A. Again, it goes back to the need to create a powerful culture. When DVI was acquired and became a larger company, the culture began changing, and I knew we needed to go back to focusing on the patient. When we were just a small company of 16 people, we knew the names of the patients we treated, which blood vessels we were working on, the day of the treatment and the results for each individual patient. It was very clear that every catheter was a patient and every patient had a family. We needed to bring back the experience of looking at every box that came off the manufacturing floor as representative of a patient whom we were helping and reinforcing that each employee had a role in the successful treatment of that patient.
We kicked off the process with a T-shirt design contest that had the theme, “Taking the patient to heart.” This reinforced to each employee that what they were doing was very important beyond building a successful company: Their success was based on the patients’ health, their lives and their families.
Q. How have things changed from when you were at DVI to now, as CEO of EBR?
A. Today, fundraising takes so much time that CEOs struggle to lead in a way that creates culture. Since I joined EBR as CEO, I have been so involved in fundraising that it has been more challenging to dedicate adequate focus on building the culture. I’ve been very lucky that there was a strong team in place prior to me joining the company.
One of the things that has been most rewarding in my career, besides creating the types of devices that we have developed, is that I’ve been so fortunate to have created cultures that foster careers by providing opportunities. There isn’t a better job on earth – bringing important healthcare products forward while simultaneously helping employees become the best they can be. I am looking forward to doing that at EBR.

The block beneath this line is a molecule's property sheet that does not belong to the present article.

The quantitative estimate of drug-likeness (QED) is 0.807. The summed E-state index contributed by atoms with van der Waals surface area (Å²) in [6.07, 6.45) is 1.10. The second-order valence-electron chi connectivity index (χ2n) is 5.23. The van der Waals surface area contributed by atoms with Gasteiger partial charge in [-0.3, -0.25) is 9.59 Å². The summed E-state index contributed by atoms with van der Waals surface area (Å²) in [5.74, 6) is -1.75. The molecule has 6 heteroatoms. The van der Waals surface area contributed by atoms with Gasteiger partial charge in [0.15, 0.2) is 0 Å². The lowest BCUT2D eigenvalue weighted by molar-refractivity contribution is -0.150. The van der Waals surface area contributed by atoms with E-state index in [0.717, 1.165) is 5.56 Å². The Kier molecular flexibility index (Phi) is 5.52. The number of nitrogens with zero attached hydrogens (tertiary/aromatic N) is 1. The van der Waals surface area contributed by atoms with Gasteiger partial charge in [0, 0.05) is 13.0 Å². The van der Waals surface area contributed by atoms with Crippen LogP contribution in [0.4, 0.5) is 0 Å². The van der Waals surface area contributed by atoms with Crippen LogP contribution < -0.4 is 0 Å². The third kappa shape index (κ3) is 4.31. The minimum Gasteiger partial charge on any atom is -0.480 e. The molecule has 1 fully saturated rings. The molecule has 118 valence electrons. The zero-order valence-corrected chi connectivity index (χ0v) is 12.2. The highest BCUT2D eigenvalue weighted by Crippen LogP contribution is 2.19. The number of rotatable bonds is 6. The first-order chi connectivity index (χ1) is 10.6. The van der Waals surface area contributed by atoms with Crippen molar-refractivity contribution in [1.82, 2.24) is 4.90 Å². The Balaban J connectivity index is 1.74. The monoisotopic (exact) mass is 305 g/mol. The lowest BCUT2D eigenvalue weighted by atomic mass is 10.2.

Q. What are the most important priorities for newer CEOs to not only build their companies but also grow and develop personally?
A. You have to be true to yourself and consistent with your ethics, style and beliefs. Know yourself and your skills and think about how they can help you lead. You have to be open to improving, and the best way is to engage the people around you to help you grow. They can provide valuable feedback, but you have to create an environment where they know you are willing to hear it and act on it.
Q. What are some best practices for selecting talent? And how much of their success is innate and how much is coached?
A. Picking people is a big challenge, but it gets easier as your career progresses because you build a network. You can only go so far when you don’t know who the person is and that’s where your network comes in because you can reach out to those who have worked with the candidates before and can help assess them from experience.
On the question as to whether leaders are born or made – I think it’s both, a combination really. Everyone has a different leadership style, and there’s not one specific background that leads to being a successful CEO. While some of it might be about who you are and where you come from, a lot of it also comes by learning from others – both good and bad lessons.
Q. What do you wish you knew about VCs when you were first starting out?
A. I learned that VCs are not risk takers – their job is to make an investment and then eliminate as many risks as possible, which means they are going to focus on what could go wrong. The better you can be at addressing those concerns from the start, the better you will be at fundraising. It’s getting harder though, because now VCs, in general, know less about the industry than they used to, which makes it harder to raise money for products that require significant capital.
Q. How do you ultimately determine success?
A. Success comes from inside – who you are and what you care about. The most powerful measure of success in our industry is the patients we treat, the families we help and the career development we provide to our employees. When you make it all about the people – both the patients and your employees — revenue, profitability and success will follow.